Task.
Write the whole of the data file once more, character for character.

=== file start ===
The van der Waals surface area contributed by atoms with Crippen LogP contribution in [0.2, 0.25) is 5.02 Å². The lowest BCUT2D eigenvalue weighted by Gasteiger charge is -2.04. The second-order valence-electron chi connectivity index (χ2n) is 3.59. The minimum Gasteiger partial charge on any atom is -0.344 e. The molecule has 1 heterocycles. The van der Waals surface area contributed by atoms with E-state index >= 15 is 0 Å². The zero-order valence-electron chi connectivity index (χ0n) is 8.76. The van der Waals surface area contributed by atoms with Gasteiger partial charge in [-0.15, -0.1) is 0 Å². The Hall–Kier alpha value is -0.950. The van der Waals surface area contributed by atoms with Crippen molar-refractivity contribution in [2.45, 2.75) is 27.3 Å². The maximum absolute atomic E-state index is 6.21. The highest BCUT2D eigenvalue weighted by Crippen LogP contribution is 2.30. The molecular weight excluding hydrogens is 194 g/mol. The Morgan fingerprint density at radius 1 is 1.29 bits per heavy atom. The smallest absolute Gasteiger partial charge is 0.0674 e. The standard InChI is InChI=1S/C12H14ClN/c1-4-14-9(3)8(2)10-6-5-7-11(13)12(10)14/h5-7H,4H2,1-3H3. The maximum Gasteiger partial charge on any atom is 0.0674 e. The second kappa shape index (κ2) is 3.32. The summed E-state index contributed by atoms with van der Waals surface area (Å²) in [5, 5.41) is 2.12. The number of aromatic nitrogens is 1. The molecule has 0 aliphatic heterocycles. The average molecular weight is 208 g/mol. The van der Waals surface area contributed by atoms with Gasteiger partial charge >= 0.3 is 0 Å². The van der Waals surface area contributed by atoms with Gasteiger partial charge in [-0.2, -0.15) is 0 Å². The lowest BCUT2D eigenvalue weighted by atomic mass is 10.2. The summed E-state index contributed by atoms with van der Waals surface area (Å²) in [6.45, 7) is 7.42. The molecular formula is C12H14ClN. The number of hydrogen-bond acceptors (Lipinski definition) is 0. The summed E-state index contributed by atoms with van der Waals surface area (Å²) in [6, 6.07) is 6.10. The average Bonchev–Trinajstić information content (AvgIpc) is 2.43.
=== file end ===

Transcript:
The van der Waals surface area contributed by atoms with Crippen LogP contribution in [0.2, 0.25) is 5.02 Å². The lowest BCUT2D eigenvalue weighted by Gasteiger charge is -2.04. The second-order valence-electron chi connectivity index (χ2n) is 3.59. The minimum Gasteiger partial charge on any atom is -0.344 e. The molecule has 1 heterocycles. The van der Waals surface area contributed by atoms with E-state index >= 15 is 0 Å². The zero-order valence-electron chi connectivity index (χ0n) is 8.76. The van der Waals surface area contributed by atoms with Gasteiger partial charge in [-0.15, -0.1) is 0 Å². The Hall–Kier alpha value is -0.950. The van der Waals surface area contributed by atoms with Crippen molar-refractivity contribution in [2.45, 2.75) is 27.3 Å². The maximum absolute atomic E-state index is 6.21. The highest BCUT2D eigenvalue weighted by Crippen LogP contribution is 2.30. The molecular weight excluding hydrogens is 194 g/mol. The Morgan fingerprint density at radius 1 is 1.29 bits per heavy atom. The smallest absolute Gasteiger partial charge is 0.0674 e. The standard InChI is InChI=1S/C12H14ClN/c1-4-14-9(3)8(2)10-6-5-7-11(13)12(10)14/h5-7H,4H2,1-3H3. The maximum Gasteiger partial charge on any atom is 0.0674 e. The second kappa shape index (κ2) is 3.32. The summed E-state index contributed by atoms with van der Waals surface area (Å²) in [5, 5.41) is 2.12. The number of aromatic nitrogens is 1. The molecule has 0 aliphatic heterocycles. The average molecular weight is 208 g/mol. The van der Waals surface area contributed by atoms with Gasteiger partial charge >= 0.3 is 0 Å². The van der Waals surface area contributed by atoms with Gasteiger partial charge in [-0.2, -0.15) is 0 Å². The lowest BCUT2D eigenvalue weighted by atomic mass is 10.2. The summed E-state index contributed by atoms with van der Waals surface area (Å²) in [6.45, 7) is 7.42. The molecular formula is C12H14ClN. The number of hydrogen-bond acceptors (Lipinski definition) is 0. The summed E-state index contributed by atoms with van der Waals surface area (Å²) in [6, 6.07) is 6.10. The average Bonchev–Trinajstić information content (AvgIpc) is 2.43.